The Brisbane Lions might not have been able to match the might of Geelong on the weekend, but there will still be a wealth of talent waving the flag for the Sunshine State when the Cats take on the Richmond Tigers at the Gabba on Saturday night.
With the notable exception of Sydney band DMA’s, it’s a mostly Maroon musical line-up, with Brisbane bands Cub Sport and Sheppard, Wolfmother singer and guitarist Andrew Stockdale, Electric Fields featuring Thelma Plum and Busby Marou, and the Queensland Symphony Orchestra all playing a part in proceedings.
A special welcome to country will also be performed by Brisbane group Tribal Experiences, from Yuggera-Toorabul Country, and Mike Brady will perform ‘Up There Cazaly’ from the MCG, accompanied by the QSO live in the Gabba. The national anthem will be sung by Brisbane local Tim McCallum
For footy-mad, Rockhampton-bred blues-roots duo Busby Marou, the chance to perform at the AFL grand final is a dream come true, and although singer and guitarist Tom Busby admitted his first love was rugby league, he said and his musical partner Jeremy Marou were “just huge sports nuts” who watched “everything”.
“Growing up in Rocky, we’d watch flies racing on the wall,” he told InQueensland, “but Jeremy in particular, he’s got a really close association with AFL now, because his son has kind of defected away from rugby league and now plays Aussie rules.”
Busby said their passion for footy had sometimes got in the way when it came to juggling their obsession with the logisitical headaches of life on the road and recalled one instance when it had cost them the opportunity to meet one of the world’s biggest musical artists.
“We were supporting Elton John in Queensland during the  football finals, and we were stoked that we were playing so early because it meant we could actually walk off stage and watch the game,” Busby said.
“They had a huge screen backstage for the footy for all the crew, and of course all the crew were from Victoria, so the NRL would be on when we’d leave and then as we would come back from our set the AFL would be playing.
“There were no Brisbane Lions or any of our teams in that and we were trying to watch the Broncos so in the end we had to give up. We obviously didn’t definitely want to cross the roadies when they’ve been doing all the hard work but we just kept having to take off straight after our gigs, which was sacrilegious, almost.
“During the time we were gone, Elton had come to our dressing rooms and kept trying to meet us to say g’day, and it just never worked out because we’d snuck back to the hotel to watch the game and then we’d come back to the gig to watch him play and find out he’d already come to say hello and thank you.”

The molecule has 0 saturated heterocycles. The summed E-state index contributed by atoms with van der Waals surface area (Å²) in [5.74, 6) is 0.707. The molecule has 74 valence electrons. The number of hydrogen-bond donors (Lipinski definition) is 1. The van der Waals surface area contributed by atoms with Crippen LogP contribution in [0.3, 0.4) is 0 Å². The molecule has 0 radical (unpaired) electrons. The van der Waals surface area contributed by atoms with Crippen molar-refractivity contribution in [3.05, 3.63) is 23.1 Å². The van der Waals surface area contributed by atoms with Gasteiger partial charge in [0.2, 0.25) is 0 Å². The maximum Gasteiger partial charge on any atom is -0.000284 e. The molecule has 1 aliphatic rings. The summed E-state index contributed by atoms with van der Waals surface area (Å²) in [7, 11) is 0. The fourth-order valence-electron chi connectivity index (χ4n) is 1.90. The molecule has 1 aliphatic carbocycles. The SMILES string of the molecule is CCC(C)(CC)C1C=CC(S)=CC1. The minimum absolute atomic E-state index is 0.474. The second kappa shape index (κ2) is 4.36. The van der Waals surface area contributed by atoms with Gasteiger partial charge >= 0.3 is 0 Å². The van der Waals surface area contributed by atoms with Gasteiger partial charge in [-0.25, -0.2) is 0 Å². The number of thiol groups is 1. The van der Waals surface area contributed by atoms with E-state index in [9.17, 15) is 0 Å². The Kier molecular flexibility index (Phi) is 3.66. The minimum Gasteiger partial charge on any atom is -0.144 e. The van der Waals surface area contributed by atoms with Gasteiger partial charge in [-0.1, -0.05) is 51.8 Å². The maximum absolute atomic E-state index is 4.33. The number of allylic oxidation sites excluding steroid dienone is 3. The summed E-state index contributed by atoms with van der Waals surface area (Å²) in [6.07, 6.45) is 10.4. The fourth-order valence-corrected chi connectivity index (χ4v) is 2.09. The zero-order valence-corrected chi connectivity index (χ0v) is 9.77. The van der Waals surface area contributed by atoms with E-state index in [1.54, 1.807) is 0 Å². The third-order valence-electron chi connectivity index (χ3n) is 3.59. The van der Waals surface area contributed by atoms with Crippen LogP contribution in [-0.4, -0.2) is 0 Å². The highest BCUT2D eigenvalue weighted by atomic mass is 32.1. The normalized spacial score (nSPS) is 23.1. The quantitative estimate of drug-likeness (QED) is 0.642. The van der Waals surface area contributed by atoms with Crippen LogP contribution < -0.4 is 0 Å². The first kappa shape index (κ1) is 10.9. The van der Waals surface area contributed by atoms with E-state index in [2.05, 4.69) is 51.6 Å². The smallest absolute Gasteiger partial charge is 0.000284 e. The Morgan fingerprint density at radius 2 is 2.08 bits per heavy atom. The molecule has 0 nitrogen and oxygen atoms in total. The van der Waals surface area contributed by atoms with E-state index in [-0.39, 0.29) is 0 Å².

Busby said he and his family were having dinner with his parents when he got the call from his manager Graham Ashton to let him know they would be playing a role in the AFL grand final entertainment.
“Asho, our manager, called and said, ‘stay on the line, I’m going to loop everyone in’, and it was like seven o’clock at night and I was like, well, something good is happening here.
“Then he told us and I honestly couldn’t believe it, I thought, what is going on here? It felt like we’d sort of disappeared because of COVID and maybe we’ve got a bit of work to do when we get back when we feel like it but the good news keeps rolling in, so I feel like we are doing something right.”
Busby said he was looking forward to audiences witnessing what they had in store for the pre-match entertainment, labelling it “something very special”.
“There’s an orchestra involved and Electric Fields are going to probably take the lead and Thelma and Busby Marou will add a bit of colour and flavour.
“We’re really excited … I don’t know if I can go into it too much but the song’s a cracker and when you find out about what we’re singing, I’m sure you’ll understand it, as we did.
“I’m not sure we’re quite big enough to hold the fort being able to perform one of our own songs – I don’t think we’ve had a major hit that big to do that just yet. But it’s such a diverse group of artists and everyone just seems pumped and thrilled so hopefully – and I’m pretty confident – it’s going to be something special.”
Tim Nelson, singer of Brisbane pop group Cub Sport, said his band had the self-belief to know they would be able to put on a stadium-worthy performance but admitted he and his bandmates “were also really surprised” to receive the call-up.
“We believed that we could do it and we know that we will do a good job but to actually have the offer come through was pretty incredible,” Nelson told InQueensland.